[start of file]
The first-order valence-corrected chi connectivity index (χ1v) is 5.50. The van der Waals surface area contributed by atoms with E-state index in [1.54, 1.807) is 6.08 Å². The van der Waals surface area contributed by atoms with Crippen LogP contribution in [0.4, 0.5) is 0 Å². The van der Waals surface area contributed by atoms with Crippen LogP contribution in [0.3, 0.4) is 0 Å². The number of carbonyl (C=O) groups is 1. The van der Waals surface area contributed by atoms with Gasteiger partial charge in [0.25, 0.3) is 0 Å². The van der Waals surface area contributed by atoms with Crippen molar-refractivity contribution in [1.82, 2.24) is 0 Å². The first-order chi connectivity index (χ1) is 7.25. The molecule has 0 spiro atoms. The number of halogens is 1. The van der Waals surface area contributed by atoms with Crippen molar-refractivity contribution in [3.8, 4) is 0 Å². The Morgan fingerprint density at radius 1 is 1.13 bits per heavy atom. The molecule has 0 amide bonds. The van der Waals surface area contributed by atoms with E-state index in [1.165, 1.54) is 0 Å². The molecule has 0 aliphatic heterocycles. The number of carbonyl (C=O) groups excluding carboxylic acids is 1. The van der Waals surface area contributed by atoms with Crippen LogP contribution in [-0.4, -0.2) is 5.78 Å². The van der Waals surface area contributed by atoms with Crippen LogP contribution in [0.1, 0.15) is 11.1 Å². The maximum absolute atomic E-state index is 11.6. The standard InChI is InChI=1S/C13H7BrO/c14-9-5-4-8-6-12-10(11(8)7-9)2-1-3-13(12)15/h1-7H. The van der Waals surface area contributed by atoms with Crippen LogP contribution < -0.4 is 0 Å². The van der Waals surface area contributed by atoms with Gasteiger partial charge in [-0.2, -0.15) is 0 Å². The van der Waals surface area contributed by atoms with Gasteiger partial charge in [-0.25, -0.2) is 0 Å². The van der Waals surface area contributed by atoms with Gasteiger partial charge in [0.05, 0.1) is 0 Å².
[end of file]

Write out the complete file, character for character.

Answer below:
The first-order valence-corrected chi connectivity index (χ1v) is 5.50. The van der Waals surface area contributed by atoms with E-state index in [1.54, 1.807) is 6.08 Å². The van der Waals surface area contributed by atoms with Crippen LogP contribution in [0.4, 0.5) is 0 Å². The van der Waals surface area contributed by atoms with Crippen LogP contribution in [0.3, 0.4) is 0 Å². The number of carbonyl (C=O) groups is 1. The van der Waals surface area contributed by atoms with Gasteiger partial charge in [0.25, 0.3) is 0 Å². The van der Waals surface area contributed by atoms with Crippen molar-refractivity contribution in [1.82, 2.24) is 0 Å². The first-order chi connectivity index (χ1) is 7.25. The molecule has 0 spiro atoms. The number of halogens is 1. The van der Waals surface area contributed by atoms with Crippen molar-refractivity contribution in [3.8, 4) is 0 Å². The Morgan fingerprint density at radius 1 is 1.13 bits per heavy atom. The molecule has 0 amide bonds. The van der Waals surface area contributed by atoms with E-state index in [1.165, 1.54) is 0 Å². The molecule has 0 aliphatic heterocycles. The number of carbonyl (C=O) groups excluding carboxylic acids is 1. The van der Waals surface area contributed by atoms with Crippen LogP contribution in [-0.4, -0.2) is 5.78 Å². The van der Waals surface area contributed by atoms with Crippen LogP contribution in [0.1, 0.15) is 11.1 Å². The maximum absolute atomic E-state index is 11.6. The standard InChI is InChI=1S/C13H7BrO/c14-9-5-4-8-6-12-10(11(8)7-9)2-1-3-13(12)15/h1-7H. The van der Waals surface area contributed by atoms with Crippen LogP contribution < -0.4 is 0 Å². The van der Waals surface area contributed by atoms with Gasteiger partial charge in [-0.2, -0.15) is 0 Å². The van der Waals surface area contributed by atoms with Gasteiger partial charge in [-0.25, -0.2) is 0 Å². The van der Waals surface area contributed by atoms with Gasteiger partial charge in [0.05, 0.1) is 0 Å².